The month of May is always associated with V-E Day. The sentiments of “never again” were strong 73 years ago, in 1945 when the UN was founded.
Since then Europe has put a huge amount of effort into creating a unique security system to prevent armed conflicts. It was never perfect, but by and large it worked. Other continents used to look on with envy and try to establish security regimes of their own.
Multiple agreements are still in force, working to prevent the worst scenarios, but today they appear to be somewhat forgotten and are failing to meet their objectives.
Yet by no stretch of the imagination would anyone have imagined that May 2018 would be a month spent teetering on the brink of war, with the experts left trying to guess when it will ignite, how far it will spread, and how many actors are likely to be involved. It’s scary but that’s where we are. It’s never been this tense since the worst days of the Cold War.
On May 2, Siil (Hedgehog), the largest NATO exercise to be held in the Baltics since 1991, began in Estonia and Latvia, involving 3, 000 troops from 16 countries. It will last until May 14. Estonia and Latvia border the Russian Federation. Latvia will host five military exercises in May and June. All of this activity is intensive enough for Moscow to interpret it as preparation for war.
June will see large-scale BALTOPS and Sabre Strike 2018 exercises in the Baltics. Europe will host a US armored brigade – a force of at least 4,000 soldiers accompanied by about 90 Abrams tanks, Bradley combat vehicles, 18 self-propelled Paladin howitzers, and other vehicles.
The largest-ever NATO exercise, Anakonda 2018, will be held in Poland this summer. This is the biggest event staged by the alliance since the end of the Cold War and will include about 100,000 troops, 5,000 vehicles, 150 aircraft and helicopters, and 45 warships. Such a huge force will naturally make Russia wary. The NATO Air Policing was stepped up last month. The alliance will conduct 80 joint exercises in Europe this year, mainly aimed at prepping for a war with Russia.
This intensified training is taking place at a time when the Donbas conflict in Ukraine is really heating up. The escalation of tensions is coming on the heels of the US deliveries of Javelin antitank systems to the Ukrainian military. This is the first transfer of lethal weapons.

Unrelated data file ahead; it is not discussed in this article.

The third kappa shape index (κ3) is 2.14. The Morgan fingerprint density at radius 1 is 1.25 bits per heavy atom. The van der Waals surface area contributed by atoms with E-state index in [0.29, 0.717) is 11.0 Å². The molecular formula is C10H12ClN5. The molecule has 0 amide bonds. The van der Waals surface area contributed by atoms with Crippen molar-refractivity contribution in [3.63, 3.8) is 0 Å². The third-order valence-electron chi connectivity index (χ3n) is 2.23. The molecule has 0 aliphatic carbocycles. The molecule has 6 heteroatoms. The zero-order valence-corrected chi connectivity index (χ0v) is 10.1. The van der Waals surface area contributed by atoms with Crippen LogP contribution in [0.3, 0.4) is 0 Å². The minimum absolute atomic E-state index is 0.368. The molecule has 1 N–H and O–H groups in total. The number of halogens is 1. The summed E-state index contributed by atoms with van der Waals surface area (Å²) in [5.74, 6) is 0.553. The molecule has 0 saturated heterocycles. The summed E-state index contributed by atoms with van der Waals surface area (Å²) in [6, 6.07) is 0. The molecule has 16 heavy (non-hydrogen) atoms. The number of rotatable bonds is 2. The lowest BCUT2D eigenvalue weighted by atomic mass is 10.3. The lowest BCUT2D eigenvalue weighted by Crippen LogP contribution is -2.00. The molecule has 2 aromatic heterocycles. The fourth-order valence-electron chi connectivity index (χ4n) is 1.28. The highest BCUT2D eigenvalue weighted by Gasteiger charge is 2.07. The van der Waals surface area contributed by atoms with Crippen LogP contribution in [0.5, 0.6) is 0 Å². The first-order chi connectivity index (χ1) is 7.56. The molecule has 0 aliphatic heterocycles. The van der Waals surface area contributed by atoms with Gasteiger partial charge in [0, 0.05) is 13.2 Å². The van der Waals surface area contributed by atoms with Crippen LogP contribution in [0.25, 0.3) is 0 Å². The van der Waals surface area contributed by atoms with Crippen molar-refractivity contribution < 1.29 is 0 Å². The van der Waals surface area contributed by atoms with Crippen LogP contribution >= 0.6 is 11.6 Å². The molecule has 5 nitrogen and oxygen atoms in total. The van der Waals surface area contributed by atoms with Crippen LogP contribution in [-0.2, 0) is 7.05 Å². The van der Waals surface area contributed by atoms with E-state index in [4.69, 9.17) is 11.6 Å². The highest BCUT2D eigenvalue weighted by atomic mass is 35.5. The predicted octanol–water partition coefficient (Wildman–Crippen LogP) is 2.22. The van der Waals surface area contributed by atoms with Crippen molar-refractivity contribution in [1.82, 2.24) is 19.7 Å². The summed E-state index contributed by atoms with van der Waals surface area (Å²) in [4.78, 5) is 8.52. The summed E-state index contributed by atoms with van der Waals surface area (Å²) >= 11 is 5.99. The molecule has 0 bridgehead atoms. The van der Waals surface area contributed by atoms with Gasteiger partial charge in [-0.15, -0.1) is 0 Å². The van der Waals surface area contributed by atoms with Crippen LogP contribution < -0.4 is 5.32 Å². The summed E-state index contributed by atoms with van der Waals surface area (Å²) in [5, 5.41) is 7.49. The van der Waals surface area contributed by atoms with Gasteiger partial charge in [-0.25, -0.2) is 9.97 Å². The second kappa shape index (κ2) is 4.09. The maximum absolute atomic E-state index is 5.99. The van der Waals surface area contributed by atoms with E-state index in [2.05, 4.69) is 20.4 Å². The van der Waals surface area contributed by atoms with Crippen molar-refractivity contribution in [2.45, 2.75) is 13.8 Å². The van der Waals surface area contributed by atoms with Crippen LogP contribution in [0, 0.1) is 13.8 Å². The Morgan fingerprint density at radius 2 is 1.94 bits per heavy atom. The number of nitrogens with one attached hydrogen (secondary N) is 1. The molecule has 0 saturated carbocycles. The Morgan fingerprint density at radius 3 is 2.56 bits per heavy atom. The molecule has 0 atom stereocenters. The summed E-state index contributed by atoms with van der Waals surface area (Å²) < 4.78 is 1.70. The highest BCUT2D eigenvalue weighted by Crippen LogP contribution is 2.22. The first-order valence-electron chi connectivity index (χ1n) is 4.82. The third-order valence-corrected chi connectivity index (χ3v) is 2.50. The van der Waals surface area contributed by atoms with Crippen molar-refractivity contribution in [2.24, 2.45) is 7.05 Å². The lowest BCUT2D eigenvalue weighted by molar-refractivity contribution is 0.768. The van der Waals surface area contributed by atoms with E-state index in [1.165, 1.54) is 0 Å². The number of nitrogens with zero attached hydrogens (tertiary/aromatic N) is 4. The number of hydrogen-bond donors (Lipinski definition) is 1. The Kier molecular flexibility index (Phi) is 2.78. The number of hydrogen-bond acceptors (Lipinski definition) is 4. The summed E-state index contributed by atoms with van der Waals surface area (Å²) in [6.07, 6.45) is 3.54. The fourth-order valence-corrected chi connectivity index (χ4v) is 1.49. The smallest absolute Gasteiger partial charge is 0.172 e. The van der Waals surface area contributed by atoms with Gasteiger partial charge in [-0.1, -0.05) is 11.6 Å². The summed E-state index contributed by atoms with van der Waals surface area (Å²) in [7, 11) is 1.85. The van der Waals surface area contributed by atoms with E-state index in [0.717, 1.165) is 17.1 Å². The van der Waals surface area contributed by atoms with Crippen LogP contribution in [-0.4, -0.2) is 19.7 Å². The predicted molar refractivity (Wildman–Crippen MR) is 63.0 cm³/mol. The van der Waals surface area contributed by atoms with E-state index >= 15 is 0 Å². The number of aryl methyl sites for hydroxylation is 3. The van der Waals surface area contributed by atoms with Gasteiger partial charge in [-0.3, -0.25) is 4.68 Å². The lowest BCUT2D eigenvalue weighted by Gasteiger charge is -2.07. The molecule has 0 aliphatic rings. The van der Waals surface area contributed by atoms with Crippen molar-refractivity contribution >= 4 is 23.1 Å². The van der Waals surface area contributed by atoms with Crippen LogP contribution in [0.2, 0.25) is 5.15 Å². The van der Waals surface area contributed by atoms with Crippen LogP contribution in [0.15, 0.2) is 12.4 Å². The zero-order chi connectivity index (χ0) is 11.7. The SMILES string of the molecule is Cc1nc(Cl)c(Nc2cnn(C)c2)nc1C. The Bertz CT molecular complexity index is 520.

Officially the mission is intended to sweep away the remnants of the Islamic State (IS) forces, but that claim should be taken with a grain of salt. Whatever is left of IS is insignificant and can be dealt with without the help of the US-led coalition.
The situation in Syria is very explosive now that the US has ratcheted up the tensions instead of pulling out as President Trump said he wanted to do. A wider conflict is right around the corner there. The US-led SDF and the Syrian regular forces have recently been involved in direct clashes — a very worrisome development and coinciding with the Israeli airstrikes against Syrian and Iranian forces.
These war preparations are taking place at the same time that Prime Minister Netanyahu is accusing Tehran of allegedly cheating on the nuclear deal. The US was quick to claim that the evidence was “compelling.” The Israeli parliament has just voted to grant the prime minister the authority to declare war or to order a major military operation without the prior approval of his security cabinet.
US President Trump is widely expected to decertify the Iran deal on May 12 and pay a high-profile visit to Israel when the new US embassy’s provisional site in Jerusalem opens on May 14. The opening ceremony will be the right place and time to announce new moves against Iran — a country that works closely with Russia in Syria and elsewhere.
All the events taking place in Europe and Syria have a direct impact on Russia’s security. A spark is enough to kindle a conflict in Europe.
The never-ending NATO exercises and other operations conducted right up against Russia’s borders are extremely provocative.
A war against Iran in Syria appears to be almost certain, since Russian forces are deployed near Iranian positions. It will be next to impossible to strike Iranian or Syrian sites without provoking the Russian military into taking measures to defend itself.
A single strike against Iranian forces could be contained but a military campaign against them will inevitably put Russian personnel at risk. Russia has some very formidable military forces positioned in Syria that must be a serious factor in any war scenario.
Tensions are running high in Europe and a wider conflict could ignite at any time in Syria. In either situation it won’t be Russia that provokes the explosive situations that threaten to deteriorate into a full-blown conflict.